for the photographer Dina Litovsky Filming the annual Burning Man Festival was a real challenge – but maybe not in many ways you might imagine. “It gets so repetitive and really hard to put the experience into a picture,” she told InsideHook. Litovsky has attended the festival many times, but is also a photojournalist by trade – with work featured in places like National Geographic And the New York Times Magazine.
“At first I was very excited because for the first few years I thought everything was great. Then I was very disappointed,” she says. For Litovsky, the annual festival recurrence was a problem — and it was something she sought to address. “There was a year I left my camera off and took almost no pictures,” she said. Fortunately, the festival’s undocumented period did not last. Instead, Litovsky found a very specific angle when taking photos in Burning Man – something that led to a wide range of evocative photos in the years that followed.
“I discovered albedo, which are sandstorms in there when everything becomes completely white and you can’t see beyond a few feet,” she explained. “So I just started doing a series of bleaching, and I’ve been doing it for the past five years on and off, depending on how the year was – just focusing on photographing these sandstorms.”
In Litovsky’s photos, the landscapes of Black Rock City turn into something very unusual – one part Mad Max: Fury RoadOne part of Jodorowsky’s dream or Tarkovsky fever. Once you see Litovsky’s photos of bleaching cases, it becomes incredibly clear why she is drawn to these events—and even if you’ve never considered traveling to the Nevada desert in late August, they make the festival’s allure that much more tangible.
For Litovsky herself, her work is also a way out of Burning Man’s portrayal standards. “I think a lot of people go in as participants and end up being filmed,” she said. “I don’t know anyone would really do that [photograph]. I mean, I’ve seen pictures, but a lot of them are pictures of burners. And I feel like this has become the main imagery that Burning Man has come out over the years.”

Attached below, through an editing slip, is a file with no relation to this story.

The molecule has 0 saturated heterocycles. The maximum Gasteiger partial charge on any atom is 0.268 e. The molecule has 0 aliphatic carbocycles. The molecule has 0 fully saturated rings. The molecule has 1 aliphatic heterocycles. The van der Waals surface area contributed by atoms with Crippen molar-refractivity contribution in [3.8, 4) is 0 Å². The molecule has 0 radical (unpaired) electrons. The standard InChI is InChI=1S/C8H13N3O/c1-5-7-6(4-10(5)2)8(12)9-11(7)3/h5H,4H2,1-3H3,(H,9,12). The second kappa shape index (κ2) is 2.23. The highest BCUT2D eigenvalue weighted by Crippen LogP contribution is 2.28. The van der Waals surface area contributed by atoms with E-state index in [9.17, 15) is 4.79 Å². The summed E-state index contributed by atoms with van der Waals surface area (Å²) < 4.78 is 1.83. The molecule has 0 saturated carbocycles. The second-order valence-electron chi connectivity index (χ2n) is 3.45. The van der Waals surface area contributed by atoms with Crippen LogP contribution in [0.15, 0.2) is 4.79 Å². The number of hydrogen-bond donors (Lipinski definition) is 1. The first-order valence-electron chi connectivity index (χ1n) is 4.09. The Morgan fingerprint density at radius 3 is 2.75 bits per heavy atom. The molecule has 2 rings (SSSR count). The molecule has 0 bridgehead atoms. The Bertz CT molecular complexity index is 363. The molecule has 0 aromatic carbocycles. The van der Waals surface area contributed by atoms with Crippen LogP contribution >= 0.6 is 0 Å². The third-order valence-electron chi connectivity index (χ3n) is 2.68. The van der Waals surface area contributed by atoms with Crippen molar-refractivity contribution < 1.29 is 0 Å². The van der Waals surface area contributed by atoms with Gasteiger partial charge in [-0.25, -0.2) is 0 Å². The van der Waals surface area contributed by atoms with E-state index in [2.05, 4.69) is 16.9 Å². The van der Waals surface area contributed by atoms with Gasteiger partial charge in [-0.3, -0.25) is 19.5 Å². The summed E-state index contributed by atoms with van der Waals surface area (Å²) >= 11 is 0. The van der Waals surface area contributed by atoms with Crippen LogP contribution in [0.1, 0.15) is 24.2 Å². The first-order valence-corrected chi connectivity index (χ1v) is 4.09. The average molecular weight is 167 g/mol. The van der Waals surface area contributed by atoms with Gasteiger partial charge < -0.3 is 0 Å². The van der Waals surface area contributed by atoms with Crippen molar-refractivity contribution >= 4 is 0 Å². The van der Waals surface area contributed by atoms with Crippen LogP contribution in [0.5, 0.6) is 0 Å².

This does not mean that Litovsky’s work documenting the festival is without risk. Or, to put things a little differently, you can’t expect to bring a camera into a sandstorm without a few side effects. Litowski wrote about him Burning Man filming twists In her newsletter – including lump sum Dedicated to the technical challenges of the process. “My Nikon D2X was built like a tank so it survived, but by the end of its life it looked like it had gone through a world war and a zombie apocalypse,” she wrote.
In the conversation, Litovsky went into more detail about the festival’s impact on the equipment. “I only have one system, so it’s always the same equipment,” she said. “I kill my gear in Burning Man. I’ll get the same lens, just a new one. You know, it’s not the safest place for gear. I just clean the camera afterwards and hope for the best.”
Given that Burning Man is an event that brings tens of thousands of people into the desert, much of its documentation has focused on its societal aspects. Litovsky’s white portraits take this novel in a different direction.
“It’s a huge festival. I mean, it’s really huge. You can always find a place on your own if you want to. That’s exactly what the whites do,” Litowski said. They cover the sky and cover the earth and you can’t see a person two feet in front of you.”
The frequency of bleaching can also vary greatly from year to year. “There were a few years there were maybe two years, and then there were some years all day and night,” Litowski explained.
Litvosky’s photos of bleaching at the festival helped her document a basic – and elusive – quality of Burning Man. “I think Burning Man is a very amazing and very surreal place,” she said. “I feel like a lot of the photos don’t do justice to the fact that they focus on a small aspect of it. I was trying to find a way to portray Burning Man that was not only original, but could express the necessity of it, and how it is a very surreal space.”
For Litovsky, undoing the cliched imagery has made for an enchanting and overwhelming work. “I gave up filming the party, which I had tried for the first two years,” she recalls. “Right now, I’m just concentrating on depicting the Burning Man’s silence.” When looking at her work, one thing is for sure: These photos speak volumes.